Originally published by LA Times
A few times a week, I visit the 7-Eleven in my mid-city neighborhood to pick up a six-pack or a bag of snacks. What I see there looks to me like a pretty pure portrait of America. The place is open all hours and it serves all kinds: Parents buying after-school snacks for their children, laborers getting cold drinks on hot afternoons, neighbors stopping in for a few items before the evening meal. A family from India owns the franchise — mother, father, son and daughter, all of whom work long hours in the store.
On Jan. 10, U.S. Customs and Immigration Enforcement agents descended on 98 7-Elevens in 17 states, including California. It was a show of force that must have played well with the president's anti-immigrant base. Although my mid-city outpost wasn't targeted, a store in Culver City and three in Koreatown were. ICE didn't detain anyone in Los Angeles, but 21 workers suspected of being in the country illegally were arrested nationwide.
"Today's actions," declared acting ICE director Thomas D. Homan, "send a strong message to U.S. businesses that hire and employ an illegal work force: ICE will enforce the law, and if you are found to be breaking the law, you will be held accountable."
Oh, come on. The raids were nothing but political theater, intended to terrify the most vulnerable.
According to news reports, 7-Eleven owners will be "audited" for immigration offenses, but such audits don't require dramatic predawn raids and rarely result in successful prosecution anyway. Business owners have access to lawyers, and it's hard to prove they knowingly hired undocumented workers. Workers, on the other hand, can be deported with little or no due process.
It's not that 7-Eleven owners and the company's corporate leadership are without their issues. During the Obama administration, several franchisees in New York and Virginia were indicted for running a scheme in which, according to then-Atty. Gen. Loretta Lynch, "immigrant workers were routinely forced, upon threat of job loss or deportation, to work upwards of 100 hours a week."
Closer to home, a group of Southern California franchise owners sued 7-Eleven in 2014 for "aggressive and discriminatory" practices, which included taking away stores for minor violations and turning them over to new owners for higher fees. Late last year, the National Coalition of Associations of 7-Eleven Franchisees filed another suit in California alleging additional coercive attempts at corporate control.
Still, 7-Eleven stores have long offered a positive vehicle for immigrants — especially South Asians — to ascend into the middle class. Franchise costs are relatively affordable, and in 2013, the National Minority Franchising Initiative reported that 57% of the chain's stores were minority-run. The result — as my neighborhood store illustrates — can be a vivid demonstration of the American dream.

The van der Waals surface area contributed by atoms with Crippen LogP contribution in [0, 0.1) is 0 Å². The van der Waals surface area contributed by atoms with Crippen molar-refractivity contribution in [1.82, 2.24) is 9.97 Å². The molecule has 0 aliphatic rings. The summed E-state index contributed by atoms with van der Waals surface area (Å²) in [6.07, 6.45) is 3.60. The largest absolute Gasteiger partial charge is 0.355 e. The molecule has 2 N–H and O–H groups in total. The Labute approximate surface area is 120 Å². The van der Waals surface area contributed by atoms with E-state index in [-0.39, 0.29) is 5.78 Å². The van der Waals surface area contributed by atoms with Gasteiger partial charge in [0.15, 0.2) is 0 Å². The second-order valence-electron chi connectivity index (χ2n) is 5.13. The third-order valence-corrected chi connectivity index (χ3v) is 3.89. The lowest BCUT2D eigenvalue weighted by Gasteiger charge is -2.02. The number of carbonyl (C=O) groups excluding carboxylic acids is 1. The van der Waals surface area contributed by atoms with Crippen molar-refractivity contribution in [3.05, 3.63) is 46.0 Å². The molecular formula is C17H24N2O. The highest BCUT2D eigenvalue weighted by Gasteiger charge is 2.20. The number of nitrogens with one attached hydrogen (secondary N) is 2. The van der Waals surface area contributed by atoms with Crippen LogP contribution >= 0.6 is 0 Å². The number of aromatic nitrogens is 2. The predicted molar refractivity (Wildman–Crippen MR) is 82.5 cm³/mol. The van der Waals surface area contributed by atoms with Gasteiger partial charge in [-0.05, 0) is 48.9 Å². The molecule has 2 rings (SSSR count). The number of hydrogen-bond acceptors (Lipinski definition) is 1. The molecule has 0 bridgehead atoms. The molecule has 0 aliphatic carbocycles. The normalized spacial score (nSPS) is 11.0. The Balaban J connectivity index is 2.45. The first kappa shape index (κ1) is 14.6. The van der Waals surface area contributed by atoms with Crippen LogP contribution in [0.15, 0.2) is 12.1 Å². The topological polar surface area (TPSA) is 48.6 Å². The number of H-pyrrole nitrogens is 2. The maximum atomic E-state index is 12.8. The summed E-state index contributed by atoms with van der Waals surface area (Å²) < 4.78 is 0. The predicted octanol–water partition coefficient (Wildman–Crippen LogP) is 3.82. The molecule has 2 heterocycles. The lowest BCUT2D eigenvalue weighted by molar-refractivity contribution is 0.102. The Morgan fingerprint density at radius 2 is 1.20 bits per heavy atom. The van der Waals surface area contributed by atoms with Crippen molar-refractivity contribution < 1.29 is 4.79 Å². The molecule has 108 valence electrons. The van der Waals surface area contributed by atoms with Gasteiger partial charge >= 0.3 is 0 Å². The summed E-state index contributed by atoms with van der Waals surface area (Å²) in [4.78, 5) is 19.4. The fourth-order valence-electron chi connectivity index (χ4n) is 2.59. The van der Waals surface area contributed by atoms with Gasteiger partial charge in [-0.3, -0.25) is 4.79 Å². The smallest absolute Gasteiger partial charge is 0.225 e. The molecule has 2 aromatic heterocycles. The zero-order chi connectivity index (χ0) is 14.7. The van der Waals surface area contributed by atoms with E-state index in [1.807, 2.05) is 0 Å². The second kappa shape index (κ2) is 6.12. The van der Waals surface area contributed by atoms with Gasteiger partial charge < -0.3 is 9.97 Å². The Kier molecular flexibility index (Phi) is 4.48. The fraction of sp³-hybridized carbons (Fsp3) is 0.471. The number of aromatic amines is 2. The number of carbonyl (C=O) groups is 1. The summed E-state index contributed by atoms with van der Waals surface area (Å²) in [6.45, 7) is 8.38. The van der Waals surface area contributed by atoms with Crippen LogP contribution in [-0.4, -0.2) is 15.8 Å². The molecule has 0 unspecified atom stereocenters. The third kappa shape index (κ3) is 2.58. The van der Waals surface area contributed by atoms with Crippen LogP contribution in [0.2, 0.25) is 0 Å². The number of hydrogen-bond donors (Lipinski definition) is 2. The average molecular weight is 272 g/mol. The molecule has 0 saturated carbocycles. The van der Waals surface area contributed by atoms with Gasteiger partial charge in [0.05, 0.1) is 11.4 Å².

It seems incredible to have to remind ourselves, at this point in the history of the Republic, that immigration and immigrants — with and without papers — are the backbone of the American economy. Again and again, research shows immigration's net positive economic effect. "Immigrants, we get the job done," Lin-Manuel-Miranda exults in the musical "Hamilton," whose hero emigrated from the Caribbean island of Nevis on his way to helping found the United States.
Just two days before the 7-Eleven raids, the Trump administration announced it would do away with Temporary Protected Status for 200,000 Salvadorans in the U.S. — "part of what appears an effort …," argued a Baltimore Sun editorial, "to go nationality-by-nationality to show the door to Latino and Latina immigrants, legal or illegal."
The day after the raids, the president made his blatantly racist comments denigrating Haiti, El Salvador and countries in Africa while torpedoing a fix for the Deferred Action for Childhood Arrivals program.
That none of this is particularly surprising — the president, remember, kicked off his campaign by calling Mexicans criminals and rapists, then began his presidency with the Muslim "travel ban" — makes it no less troubling, especially in California, which is, as of Jan. 1, a sanctuary state. The California Values Act prevents police from asking about immigration status or cooperating with federal immigration authorities, with some exceptions. A related law allows employers to be prosecuted if, in state Atty. Gen. Xavier Becerra's words, they "voluntarily start giving up information about … or access to their employees" without a warrant.
When Gov. Jerry Brown signed the laws, Homan responded that "ICE will have no choice but to conduct at-large arrests in local neighborhoods and at worksites, which will inevitably result in additional collateral arrests."
We have every reason, then, to see the recent raids as a signal of what's to come — ICE agents swooping down on restaurants, car washes, convenience stores and construction sites.
Indeed, the San Francisco Chronicle reported last week that "U.S. immigration officials have begun preparing for a major sweep in San Francisco and other Northern California cities in which federal officers would look to arrest more than 1,500 undocumented people while sending a message that immigration policy will be enforced in the sanctuary state."
Theater again, although not for those who are arrested. For them, this is all too real.
I never thought going to a convenience store would become a political act, but here we are. I'll keep supporting my local 7-Eleven, and any other franchise that gets raided. It would be un-American — or un-Californian — to do otherwise.
David L. Ulin is a contributing writer to Opinion.